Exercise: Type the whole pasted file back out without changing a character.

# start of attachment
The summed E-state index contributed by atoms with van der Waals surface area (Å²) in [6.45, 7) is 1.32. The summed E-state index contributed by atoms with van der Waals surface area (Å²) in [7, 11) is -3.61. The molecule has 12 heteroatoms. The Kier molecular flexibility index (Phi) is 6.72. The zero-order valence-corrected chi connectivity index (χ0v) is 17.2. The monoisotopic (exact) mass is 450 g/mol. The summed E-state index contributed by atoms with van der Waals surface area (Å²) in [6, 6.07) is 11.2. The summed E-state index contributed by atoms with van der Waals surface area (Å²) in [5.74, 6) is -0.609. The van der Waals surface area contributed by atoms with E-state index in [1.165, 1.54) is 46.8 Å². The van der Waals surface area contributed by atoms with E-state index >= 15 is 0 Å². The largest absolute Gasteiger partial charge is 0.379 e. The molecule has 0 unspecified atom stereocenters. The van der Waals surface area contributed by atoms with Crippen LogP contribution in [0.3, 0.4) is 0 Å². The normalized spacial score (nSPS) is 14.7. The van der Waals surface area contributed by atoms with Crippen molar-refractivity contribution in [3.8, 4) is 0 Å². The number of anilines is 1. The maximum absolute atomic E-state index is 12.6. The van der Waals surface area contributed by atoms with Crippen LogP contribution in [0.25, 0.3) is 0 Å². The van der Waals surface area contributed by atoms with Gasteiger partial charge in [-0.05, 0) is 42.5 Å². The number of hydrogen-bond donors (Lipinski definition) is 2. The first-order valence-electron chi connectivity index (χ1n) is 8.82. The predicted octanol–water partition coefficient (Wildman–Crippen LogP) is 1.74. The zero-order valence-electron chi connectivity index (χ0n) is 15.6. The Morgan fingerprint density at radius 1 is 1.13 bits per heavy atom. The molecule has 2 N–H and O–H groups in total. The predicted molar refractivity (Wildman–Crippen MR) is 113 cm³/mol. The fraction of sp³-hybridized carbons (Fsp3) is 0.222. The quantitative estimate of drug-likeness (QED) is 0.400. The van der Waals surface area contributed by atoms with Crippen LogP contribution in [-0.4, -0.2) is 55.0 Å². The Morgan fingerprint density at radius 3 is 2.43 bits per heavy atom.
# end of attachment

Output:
The summed E-state index contributed by atoms with van der Waals surface area (Å²) in [6.45, 7) is 1.32. The summed E-state index contributed by atoms with van der Waals surface area (Å²) in [7, 11) is -3.61. The molecule has 12 heteroatoms. The Kier molecular flexibility index (Phi) is 6.72. The zero-order valence-corrected chi connectivity index (χ0v) is 17.2. The monoisotopic (exact) mass is 450 g/mol. The summed E-state index contributed by atoms with van der Waals surface area (Å²) in [6, 6.07) is 11.2. The summed E-state index contributed by atoms with van der Waals surface area (Å²) in [5.74, 6) is -0.609. The van der Waals surface area contributed by atoms with E-state index in [1.165, 1.54) is 46.8 Å². The van der Waals surface area contributed by atoms with E-state index >= 15 is 0 Å². The largest absolute Gasteiger partial charge is 0.379 e. The molecule has 0 unspecified atom stereocenters. The van der Waals surface area contributed by atoms with Crippen LogP contribution in [0.3, 0.4) is 0 Å². The normalized spacial score (nSPS) is 14.7. The van der Waals surface area contributed by atoms with Crippen molar-refractivity contribution in [3.8, 4) is 0 Å². The number of anilines is 1. The maximum absolute atomic E-state index is 12.6. The van der Waals surface area contributed by atoms with Crippen LogP contribution in [0.25, 0.3) is 0 Å². The van der Waals surface area contributed by atoms with Gasteiger partial charge in [-0.05, 0) is 42.5 Å². The number of hydrogen-bond donors (Lipinski definition) is 2. The first-order valence-electron chi connectivity index (χ1n) is 8.82. The predicted octanol–water partition coefficient (Wildman–Crippen LogP) is 1.74. The zero-order valence-electron chi connectivity index (χ0n) is 15.6. The Morgan fingerprint density at radius 1 is 1.13 bits per heavy atom. The molecule has 2 N–H and O–H groups in total. The predicted molar refractivity (Wildman–Crippen MR) is 113 cm³/mol. The fraction of sp³-hybridized carbons (Fsp3) is 0.222. The quantitative estimate of drug-likeness (QED) is 0.400. The van der Waals surface area contributed by atoms with Crippen LogP contribution in [-0.4, -0.2) is 55.0 Å². The Morgan fingerprint density at radius 3 is 2.43 bits per heavy atom.